Capital Gains & Inheritance Tax
The key to capital gains and inheritance tax accounting lies in knowing and understanding all the details. This allows you set a plan in motion to balance the available taxes and reliefs. For this, you often need advice from an accountant specialising in capital gains and inheritance tax.
At Warr & Co we have a team of highly experienced accountants with their finger on the pulse of taxes and reliefs. We ensure our clients minimise tax exposure and maximise their tax efficiency. This is an extremely important part of the work we do – we’re here to help you make the most of your money.
Our experience and advice will help you better manage your money, whether you’re just starting out with tax planning or you’re thinking to the future and need assistance with estate planning or trusts. We’ll keep things in plain English, so you’re always in control.
Submit an enquiry form through this page and we’ll get back to you and explain how we may be able to help. There’s no obligation to commit and we won’t charge you for this initial consultation.
Working With An Inheritance Tax Accountant
at Warr & Co Chartered Accountants
Capital Gains Tax & Inheritance Tax
So many factors influence your wider tax picture. We’ve listed a few factors here, but every person’s situation will be unique. There’s no ‘one-size-fits-all’ at Warr & Co, so book your consultation and get access to a professionally tailored solution with our help.
Capital Gains Tax is the tax that is due on an asset when it is sold if it has appreciated in value. There are exemptions – see the information in the blue box for more information.
For the most part, the average person will be subject to Capital Gains Tax when they sell a property which is not their main residence, or when passing on money to loved ones in a trust. Businesses are also subject to Capital Gains Tax.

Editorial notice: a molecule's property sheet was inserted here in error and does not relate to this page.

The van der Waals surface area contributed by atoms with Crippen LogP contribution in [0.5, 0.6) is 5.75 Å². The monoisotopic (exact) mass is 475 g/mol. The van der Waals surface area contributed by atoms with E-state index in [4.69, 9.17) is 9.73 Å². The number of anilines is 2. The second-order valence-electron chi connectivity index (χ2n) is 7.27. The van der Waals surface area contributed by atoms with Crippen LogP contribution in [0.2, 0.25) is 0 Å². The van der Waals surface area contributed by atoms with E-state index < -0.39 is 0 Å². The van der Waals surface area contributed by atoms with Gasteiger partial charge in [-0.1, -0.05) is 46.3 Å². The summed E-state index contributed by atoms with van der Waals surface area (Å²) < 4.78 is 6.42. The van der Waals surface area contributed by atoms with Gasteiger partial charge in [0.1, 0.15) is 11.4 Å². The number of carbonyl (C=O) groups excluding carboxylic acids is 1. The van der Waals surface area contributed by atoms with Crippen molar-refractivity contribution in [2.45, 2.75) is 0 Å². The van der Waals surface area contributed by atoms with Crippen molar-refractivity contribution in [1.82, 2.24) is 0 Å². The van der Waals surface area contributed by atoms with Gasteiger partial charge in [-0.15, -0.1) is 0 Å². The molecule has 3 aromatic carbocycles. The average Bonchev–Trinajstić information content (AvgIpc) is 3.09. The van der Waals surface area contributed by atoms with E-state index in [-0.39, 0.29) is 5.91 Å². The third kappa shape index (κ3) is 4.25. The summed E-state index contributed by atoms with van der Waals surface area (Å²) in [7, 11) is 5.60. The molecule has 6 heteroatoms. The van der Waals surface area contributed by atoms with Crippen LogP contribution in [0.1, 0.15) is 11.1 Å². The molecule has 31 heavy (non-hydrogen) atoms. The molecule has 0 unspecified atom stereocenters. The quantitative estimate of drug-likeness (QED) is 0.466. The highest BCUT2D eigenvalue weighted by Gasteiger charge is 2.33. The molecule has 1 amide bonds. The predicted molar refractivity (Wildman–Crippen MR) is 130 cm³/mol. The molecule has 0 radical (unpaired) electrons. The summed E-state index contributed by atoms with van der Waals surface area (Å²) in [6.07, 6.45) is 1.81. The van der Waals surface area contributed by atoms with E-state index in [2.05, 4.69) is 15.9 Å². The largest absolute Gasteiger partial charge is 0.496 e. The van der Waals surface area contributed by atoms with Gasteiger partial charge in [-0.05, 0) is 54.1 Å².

A tax-free exemption does apply, but it’s only £12,000 (correct for the 2019-20 tax year). So, if your assets have appreciated significantly, you may still be exposed to Capital Gains Tax.
The rate of Capital Gains Tax can also be slightly complicated. There are different rates for higher tax payers, and also different rates for property or non-property gains, all ranging from 10% to 28%.
You Don’t Pay Capital Gains Tax If…
- You’re selling your main residential property
- You’re selling a car
- Your possession is worth less than £6,000
- You’re gifting money to a spouse or civil partner, or a charity
- The gain is within your tax-free allowance
Inheritance Tax becomes applicable when someone dies leaving an estate (property, savings, possessions) of £325,000 or more to be passed on to loved ones. The Inheritance Tax is applied at 40% of anything over the £325,000.
Yes, 40% is an amazingly high percentage of your money that will not be passed on to the people you intend. This is why it’s so important to plan for Inheritance Tax and ensure your hard-earned savings can be passed on in a tax-efficient manner.
As with all types of tax there are exemptions and exclusions, so it’s important to discuss your unique situation with your accountant and set out a plan to reduce your Inheritance Tax exposure.
Inheritance Tax Exposure Can Be Reduced By…
- Careful tax planning
- Setting up a trust
- Gifting some money to charity in your will
- Making money gifts to loved ones while you’re still alive